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The Covid-19 coronavirus pandemic is still in its early days, and it having a big impact offshore. How the world will recover depends on developing vaccines, containing the virus, and stopping re-infections after the first wave.

For the oil and gas industry, the coronavirus outbreak has triggered a double problem; the drop in oil’s value and the resulting price war. This week, analysts at Rystad Energy suggested up to 20% of the offshore workforce could lose their jobs, and staffing cuts may remain in place until mid-2021.

Analysts agree that the industry will need to make savings to keep production profitable. Brent crude oil currently sells for prices in the mid-$20s and several operators are targeting this as the threshold for projects costs.

Breakeven prices, the oil price needed for projects to profit, have fallen drastically since the industry’s 2014 troubles. In a presentation by energy consultants Wood Mackenzie on Thursday, analysts discussed companies’ targets of bringing down the cost of producing oil.

Principal analyst Rob Morris said: “In the last couple of years, operators have had a breakeven rate of $50 per barrel. You’ve seen project breakevens come down hugely from five years ago, when many were above $100 a barrel, and now most are around $50 a barrel, and more than half of them are below that. But almost none of them work at below $30 per barrel.”

Covid-19: increasing technology offshore?

Companies previously cut costs using digitalisation and service providers believe the current wave of cuts will mean more technology offshore.

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By GlobalData

Engineering and technology services company Lloyd’s Register managing director of digital products Tim Bisley said: “Change is inevitable, the question is really the rate and pace of that change. In the wake of the current situation that we all find ourselves in, energy firms will be looking closely at their existing plans around digitisation and how to accelerate some of their efforts.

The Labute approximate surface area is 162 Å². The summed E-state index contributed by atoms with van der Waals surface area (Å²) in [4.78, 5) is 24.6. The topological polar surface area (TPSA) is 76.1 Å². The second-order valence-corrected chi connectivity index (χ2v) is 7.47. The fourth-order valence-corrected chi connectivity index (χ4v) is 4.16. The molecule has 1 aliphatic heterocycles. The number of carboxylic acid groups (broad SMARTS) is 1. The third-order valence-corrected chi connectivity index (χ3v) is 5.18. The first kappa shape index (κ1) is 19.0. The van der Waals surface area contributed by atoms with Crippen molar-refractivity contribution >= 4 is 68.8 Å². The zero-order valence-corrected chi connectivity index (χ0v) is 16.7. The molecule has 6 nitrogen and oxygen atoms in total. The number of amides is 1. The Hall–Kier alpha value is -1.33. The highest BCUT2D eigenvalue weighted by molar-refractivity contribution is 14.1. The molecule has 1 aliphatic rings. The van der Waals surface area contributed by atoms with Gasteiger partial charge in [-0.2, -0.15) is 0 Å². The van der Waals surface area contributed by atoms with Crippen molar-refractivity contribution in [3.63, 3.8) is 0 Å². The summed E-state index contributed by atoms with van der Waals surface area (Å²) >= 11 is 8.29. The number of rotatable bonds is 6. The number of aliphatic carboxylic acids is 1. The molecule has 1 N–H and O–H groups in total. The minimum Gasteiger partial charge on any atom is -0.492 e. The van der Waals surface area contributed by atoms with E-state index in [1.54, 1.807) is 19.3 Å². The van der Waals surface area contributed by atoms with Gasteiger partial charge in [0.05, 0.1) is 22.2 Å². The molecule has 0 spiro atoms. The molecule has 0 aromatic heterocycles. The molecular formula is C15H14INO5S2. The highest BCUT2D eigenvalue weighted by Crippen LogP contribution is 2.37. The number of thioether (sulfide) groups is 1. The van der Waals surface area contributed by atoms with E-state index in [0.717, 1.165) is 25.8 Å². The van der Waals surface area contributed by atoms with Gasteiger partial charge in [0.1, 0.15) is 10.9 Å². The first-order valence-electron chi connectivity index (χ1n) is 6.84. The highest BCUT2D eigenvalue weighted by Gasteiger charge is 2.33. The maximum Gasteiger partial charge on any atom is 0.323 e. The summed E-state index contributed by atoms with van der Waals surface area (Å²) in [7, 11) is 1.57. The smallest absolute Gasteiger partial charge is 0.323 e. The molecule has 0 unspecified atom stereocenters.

“Investments in technology platforms that support the efficient management of plants, existing operations as well as remote working will inevitably attract attention. Technologies related to asset performance management, subsurface and exploration software will set the bar for the way the industry may operate once the current pandemic has passed.”

However, some believe the demand for oil after Covid-19 will give the offshore industry a boost. Oil economist and lecturer at ESCP Business School Dr Mamdouh G Salameh said: “Once the outbreak is controlled, the global economy, particularly China’s, will behave like somebody who has been starved of food while in quarantine.

“Once allowed to eat, his appetite will be rapacious and that will exactly be the same with the global oil demand which will probably double or perhaps triple oil imports to compensate for lost demand. China’s oil imports in 2019 broke all previous records and they will do the same after the outbreak is controlled.

“Moreover, oil prices could be projected to recover all their recent losses and could even hit $60 a barrel in the second half of this year.”

The fate of OPEC

Even before the coronavirus pandemic, some analysts feared overproduction would hurt the oil prices in 2020. When Covid-19 cut demand in China, the offshore industry began to lose money.

However, the biggest fall this year came when the Organisation of the Petroleum Exporting Countries (OPEC) and Russia decided not to slow their production rates. Because of this, both have lost out on billions of dollars and damaged relations with each other.

Salameh said: “There is no doubt that OPEC has been weakened by the slide of oil prices and also by Saudi Arabia’s initiating a price war against Russia for not agreeing deeper production cuts.

“However, OPEC has managed to survived major crises since its foundation 60 years ago including the Iraq-Kuwait war. I am convinced that it will also survive the coronavirus outbreak. OPEC is a pillar of the global oil market contributing to the stability of oil prices.

“Saudi Arabia could never win a price war with Russia. Russia’s economy could live with an oil price of $25 a barrel for years compared with $91 for Saudi Arabia according to the International Monetary Fund (IMF).

“If Saudi Arabia continues with the price war, its budget deficit will mushroom to $116bn this year, the biggest in its history and its economy will go bankrupt in two years.

“The global economy will be the biggest loser and within the global economy Saudi Arabia and the US shale oil industry will be the main casualties.”